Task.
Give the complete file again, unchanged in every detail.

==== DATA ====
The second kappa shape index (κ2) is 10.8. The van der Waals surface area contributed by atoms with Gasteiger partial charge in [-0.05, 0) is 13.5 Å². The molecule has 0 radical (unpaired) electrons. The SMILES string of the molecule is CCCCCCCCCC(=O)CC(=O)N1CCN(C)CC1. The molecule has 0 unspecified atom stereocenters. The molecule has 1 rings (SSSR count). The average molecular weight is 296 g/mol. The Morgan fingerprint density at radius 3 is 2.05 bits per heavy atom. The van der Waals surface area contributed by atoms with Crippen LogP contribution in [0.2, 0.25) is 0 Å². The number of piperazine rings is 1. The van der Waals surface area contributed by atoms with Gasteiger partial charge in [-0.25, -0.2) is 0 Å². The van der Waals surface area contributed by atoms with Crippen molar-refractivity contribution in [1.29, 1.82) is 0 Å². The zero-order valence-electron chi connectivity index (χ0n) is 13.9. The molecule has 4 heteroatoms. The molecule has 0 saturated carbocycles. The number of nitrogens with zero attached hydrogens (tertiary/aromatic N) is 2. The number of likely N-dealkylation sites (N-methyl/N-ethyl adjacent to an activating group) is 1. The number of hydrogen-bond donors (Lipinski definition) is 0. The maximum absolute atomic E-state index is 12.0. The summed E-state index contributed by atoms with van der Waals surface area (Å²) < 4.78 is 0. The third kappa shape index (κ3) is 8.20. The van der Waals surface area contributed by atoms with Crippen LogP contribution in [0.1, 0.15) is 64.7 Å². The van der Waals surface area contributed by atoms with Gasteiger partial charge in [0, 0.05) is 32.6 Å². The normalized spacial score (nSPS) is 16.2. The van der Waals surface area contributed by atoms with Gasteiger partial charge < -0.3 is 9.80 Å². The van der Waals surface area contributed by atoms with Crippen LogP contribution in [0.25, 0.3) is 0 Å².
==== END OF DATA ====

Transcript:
The second kappa shape index (κ2) is 10.8. The van der Waals surface area contributed by atoms with Gasteiger partial charge in [-0.05, 0) is 13.5 Å². The molecule has 0 radical (unpaired) electrons. The SMILES string of the molecule is CCCCCCCCCC(=O)CC(=O)N1CCN(C)CC1. The molecule has 0 unspecified atom stereocenters. The molecule has 1 rings (SSSR count). The average molecular weight is 296 g/mol. The Morgan fingerprint density at radius 3 is 2.05 bits per heavy atom. The van der Waals surface area contributed by atoms with Crippen LogP contribution in [0.2, 0.25) is 0 Å². The number of piperazine rings is 1. The van der Waals surface area contributed by atoms with Gasteiger partial charge in [-0.25, -0.2) is 0 Å². The van der Waals surface area contributed by atoms with Crippen molar-refractivity contribution in [1.29, 1.82) is 0 Å². The zero-order valence-electron chi connectivity index (χ0n) is 13.9. The molecule has 4 heteroatoms. The molecule has 0 saturated carbocycles. The number of nitrogens with zero attached hydrogens (tertiary/aromatic N) is 2. The number of likely N-dealkylation sites (N-methyl/N-ethyl adjacent to an activating group) is 1. The number of hydrogen-bond donors (Lipinski definition) is 0. The maximum absolute atomic E-state index is 12.0. The summed E-state index contributed by atoms with van der Waals surface area (Å²) < 4.78 is 0. The third kappa shape index (κ3) is 8.20. The van der Waals surface area contributed by atoms with Crippen LogP contribution in [0.1, 0.15) is 64.7 Å². The van der Waals surface area contributed by atoms with Gasteiger partial charge in [0, 0.05) is 32.6 Å². The normalized spacial score (nSPS) is 16.2. The van der Waals surface area contributed by atoms with Gasteiger partial charge < -0.3 is 9.80 Å². The van der Waals surface area contributed by atoms with Crippen LogP contribution in [0.25, 0.3) is 0 Å².